I’ll leave it there. I write this with respect for the American people. I hope the article is not disrespectful. I don’t believe it is because it is honest and I’m sure other Europeans and British people have similar feelings concerning other aspects of European and American life.

Note: I have not generalised. I refer to “some” Americans not “Americans”.

24 thoughts on “UK, USA Special Relationship Strained By Declawing”

  1. This is a weekend article I missed because I’m taking weekends for my cats and Gigi particularly.

    I think you can dislike and even hate – and even be angry, all the while without necessarily losing respect.

    You have said how you and all of us feel – clearly and in a balanced straight forward way.

    I mean – there is not a way to say it and make the truth of it any nicer. It’s bad. You can say you think it’s bad without being rude and you can not like people without being rude to them as well.

    Often the guilt associated with assumed expressio blame comes from from the fact that you know that telling the truth is going to subvert somebody’s reality and demand a reaction. People are over careful. Truth is truth. We are all entitled to express our own truths. Sometimes the truth is hard to take but one should feel good for pointing at a problem, not bad or guilty.

    And as we kow alot of this declawing is permitted by ignorance or lakc of knowledge on the subject. For the caretaker. The vet who makes it sound ok though, in my opinion, makes the world a much worse place and should be thrown in jail. This should be a prison sentence for knowingly torturing an animal. If it was necessary it wouldn’t be torture obviously.

    Those vets who do that – by god I’d love to see them all thrown in a pen together and see them squirm like the disgusting money hungry people they are. PEople need money, but many of us try not to hurt anyone obtaining it. It’s the people who cash in on the suffering of others that deserve the hell the have unleashed on countless innocent lives.

    AND to think that of all people to be willing to hurt an animal for a bit of cash, that vets would be the LAST ones willing to do it. Makes me think they becamse vets because they wanted the prestige and power but weren’t good enough to become huma doctors. Or something like that. Like lawyers and notaries. The vet is lesser. But still a doctor. Well why else did they become vets then? Not because they love animals. Anybody?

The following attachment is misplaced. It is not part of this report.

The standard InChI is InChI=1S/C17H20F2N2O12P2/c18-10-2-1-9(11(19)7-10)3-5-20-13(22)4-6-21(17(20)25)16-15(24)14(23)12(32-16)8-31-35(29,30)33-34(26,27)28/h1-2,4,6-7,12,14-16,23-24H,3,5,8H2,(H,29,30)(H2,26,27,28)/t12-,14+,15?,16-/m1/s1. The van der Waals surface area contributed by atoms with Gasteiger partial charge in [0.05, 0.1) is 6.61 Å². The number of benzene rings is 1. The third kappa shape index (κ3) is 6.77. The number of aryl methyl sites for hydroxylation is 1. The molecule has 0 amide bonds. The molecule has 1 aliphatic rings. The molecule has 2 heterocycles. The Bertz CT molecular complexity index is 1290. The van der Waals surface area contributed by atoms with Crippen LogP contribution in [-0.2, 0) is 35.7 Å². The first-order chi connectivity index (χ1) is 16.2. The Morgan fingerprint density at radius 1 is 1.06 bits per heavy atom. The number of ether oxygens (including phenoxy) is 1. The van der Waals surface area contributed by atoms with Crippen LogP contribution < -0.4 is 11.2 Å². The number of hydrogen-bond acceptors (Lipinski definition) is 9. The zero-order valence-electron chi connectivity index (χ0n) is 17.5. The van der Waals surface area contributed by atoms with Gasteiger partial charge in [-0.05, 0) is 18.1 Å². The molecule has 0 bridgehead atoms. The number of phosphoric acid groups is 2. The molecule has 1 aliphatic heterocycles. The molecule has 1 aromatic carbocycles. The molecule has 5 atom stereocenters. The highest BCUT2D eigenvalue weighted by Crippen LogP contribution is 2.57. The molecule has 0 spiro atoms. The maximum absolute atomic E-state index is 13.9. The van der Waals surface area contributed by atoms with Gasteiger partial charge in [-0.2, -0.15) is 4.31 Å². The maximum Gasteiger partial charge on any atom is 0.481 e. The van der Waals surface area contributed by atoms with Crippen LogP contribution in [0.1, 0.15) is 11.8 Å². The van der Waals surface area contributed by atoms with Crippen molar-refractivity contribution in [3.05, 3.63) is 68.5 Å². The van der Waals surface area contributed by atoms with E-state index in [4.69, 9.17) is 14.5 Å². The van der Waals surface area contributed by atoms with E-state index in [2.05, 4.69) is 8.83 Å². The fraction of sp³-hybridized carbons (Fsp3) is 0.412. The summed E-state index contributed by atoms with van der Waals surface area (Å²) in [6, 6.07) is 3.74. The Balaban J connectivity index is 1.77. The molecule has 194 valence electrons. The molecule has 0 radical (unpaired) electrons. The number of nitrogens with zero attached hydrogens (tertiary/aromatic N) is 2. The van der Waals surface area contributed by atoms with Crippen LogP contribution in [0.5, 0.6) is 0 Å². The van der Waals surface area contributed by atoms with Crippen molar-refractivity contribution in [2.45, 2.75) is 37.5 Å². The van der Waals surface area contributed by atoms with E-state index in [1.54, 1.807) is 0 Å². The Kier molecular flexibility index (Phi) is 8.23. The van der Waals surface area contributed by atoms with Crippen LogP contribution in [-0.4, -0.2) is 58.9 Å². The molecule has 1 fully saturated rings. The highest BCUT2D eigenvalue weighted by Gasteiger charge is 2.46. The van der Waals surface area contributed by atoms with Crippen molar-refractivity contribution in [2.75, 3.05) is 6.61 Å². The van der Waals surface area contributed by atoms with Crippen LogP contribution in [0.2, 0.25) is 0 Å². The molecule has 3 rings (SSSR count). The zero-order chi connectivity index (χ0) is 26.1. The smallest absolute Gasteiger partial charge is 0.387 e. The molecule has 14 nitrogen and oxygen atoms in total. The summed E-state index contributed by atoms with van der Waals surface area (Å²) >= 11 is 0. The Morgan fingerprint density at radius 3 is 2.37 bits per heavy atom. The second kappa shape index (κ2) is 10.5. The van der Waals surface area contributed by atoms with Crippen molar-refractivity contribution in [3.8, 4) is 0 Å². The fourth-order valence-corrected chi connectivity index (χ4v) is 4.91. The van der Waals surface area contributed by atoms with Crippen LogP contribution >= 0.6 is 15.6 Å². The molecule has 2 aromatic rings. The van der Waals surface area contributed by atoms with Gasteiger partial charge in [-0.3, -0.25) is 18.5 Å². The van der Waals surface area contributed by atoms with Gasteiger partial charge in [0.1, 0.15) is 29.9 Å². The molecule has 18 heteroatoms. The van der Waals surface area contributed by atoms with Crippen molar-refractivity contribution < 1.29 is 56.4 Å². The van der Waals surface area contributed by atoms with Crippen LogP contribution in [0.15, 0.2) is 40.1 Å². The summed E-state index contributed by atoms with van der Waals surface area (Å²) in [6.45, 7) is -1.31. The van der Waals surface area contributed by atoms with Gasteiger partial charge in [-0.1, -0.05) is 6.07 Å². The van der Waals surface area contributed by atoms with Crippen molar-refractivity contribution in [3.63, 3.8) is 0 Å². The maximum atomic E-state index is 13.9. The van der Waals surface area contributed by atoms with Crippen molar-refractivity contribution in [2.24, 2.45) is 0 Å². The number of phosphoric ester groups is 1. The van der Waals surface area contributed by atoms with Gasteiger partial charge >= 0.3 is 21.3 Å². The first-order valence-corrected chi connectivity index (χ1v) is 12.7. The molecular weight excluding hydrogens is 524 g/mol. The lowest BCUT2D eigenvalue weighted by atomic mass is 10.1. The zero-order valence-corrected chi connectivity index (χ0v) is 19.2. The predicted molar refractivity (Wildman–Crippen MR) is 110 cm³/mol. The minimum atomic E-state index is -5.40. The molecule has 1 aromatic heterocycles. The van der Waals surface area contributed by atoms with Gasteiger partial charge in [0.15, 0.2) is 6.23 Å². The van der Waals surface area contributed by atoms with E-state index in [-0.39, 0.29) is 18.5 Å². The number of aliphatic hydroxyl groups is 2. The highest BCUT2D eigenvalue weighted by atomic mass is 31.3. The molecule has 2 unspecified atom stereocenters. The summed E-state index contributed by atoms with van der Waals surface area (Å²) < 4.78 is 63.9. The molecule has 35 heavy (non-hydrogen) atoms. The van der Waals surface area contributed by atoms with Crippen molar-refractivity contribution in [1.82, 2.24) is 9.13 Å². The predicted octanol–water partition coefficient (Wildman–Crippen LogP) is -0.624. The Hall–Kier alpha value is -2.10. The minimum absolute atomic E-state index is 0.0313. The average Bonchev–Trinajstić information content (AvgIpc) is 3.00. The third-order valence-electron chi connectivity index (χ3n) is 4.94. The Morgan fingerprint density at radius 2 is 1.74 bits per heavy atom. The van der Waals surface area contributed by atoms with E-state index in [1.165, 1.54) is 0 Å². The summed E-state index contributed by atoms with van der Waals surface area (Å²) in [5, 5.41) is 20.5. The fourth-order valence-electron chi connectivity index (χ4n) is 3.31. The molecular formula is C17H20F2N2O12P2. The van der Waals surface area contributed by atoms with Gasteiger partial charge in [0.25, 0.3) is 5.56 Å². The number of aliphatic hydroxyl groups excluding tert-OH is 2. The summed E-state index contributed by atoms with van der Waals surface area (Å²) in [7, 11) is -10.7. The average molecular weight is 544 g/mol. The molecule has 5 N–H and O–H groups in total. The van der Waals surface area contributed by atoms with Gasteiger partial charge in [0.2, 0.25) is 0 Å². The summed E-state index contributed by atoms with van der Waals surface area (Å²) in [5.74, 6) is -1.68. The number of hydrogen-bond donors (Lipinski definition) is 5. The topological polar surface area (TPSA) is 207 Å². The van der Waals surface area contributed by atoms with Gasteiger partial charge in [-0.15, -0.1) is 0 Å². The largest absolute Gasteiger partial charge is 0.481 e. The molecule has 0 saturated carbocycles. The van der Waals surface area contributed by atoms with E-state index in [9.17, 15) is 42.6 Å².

Reply
    • ‘Well why else did they become vets then? Not because they love animals. Anybody?’

      There is no answer to that Marc, vets who declaw cats certainly don’t love animals, they know full well that declawing causes suffering and I wonder if they don’t care about that because cats come below dogs in their estimation.
      I’ve seen comments about vets being shocked if anyone asks for their dog to be declawed, it’s a rare vet who would agree (although there are some declawed small dogs, the type carried around) If they are shocked and horrified at the thought of declawing dogs then why not cats? Dogs claws can cause a lot of damage.
      Cats suffering can be hidden away of course, a limping declawed dog out on a walk would be very noticeable and people full of sympathy for the dog and outrage at the owner. Who sees an indoor cat suffering? Only those who paid a vet to cause that suffering!

      Reply
      • Wow – so well and exactly put Ruth. I totally agree. And the dog thing. I didn’t think about that before. I wonder how many vets are against debarking but not against declawing cats. Quite a few I suspect, which shows how deeply engrained the ‘cats are second class’ attitude is in people.

        Reply
  2. thanks michael. Yea im a person whos truthful and honest and prob too nice as well. often it gets me into trouble. Yea sometimes you’ve got to put those views out no matter how much it may offend. the cats here are all getting along now. Ozzie and jasmin are best friends now. They play and chase around the house together which is just so great.

    Reply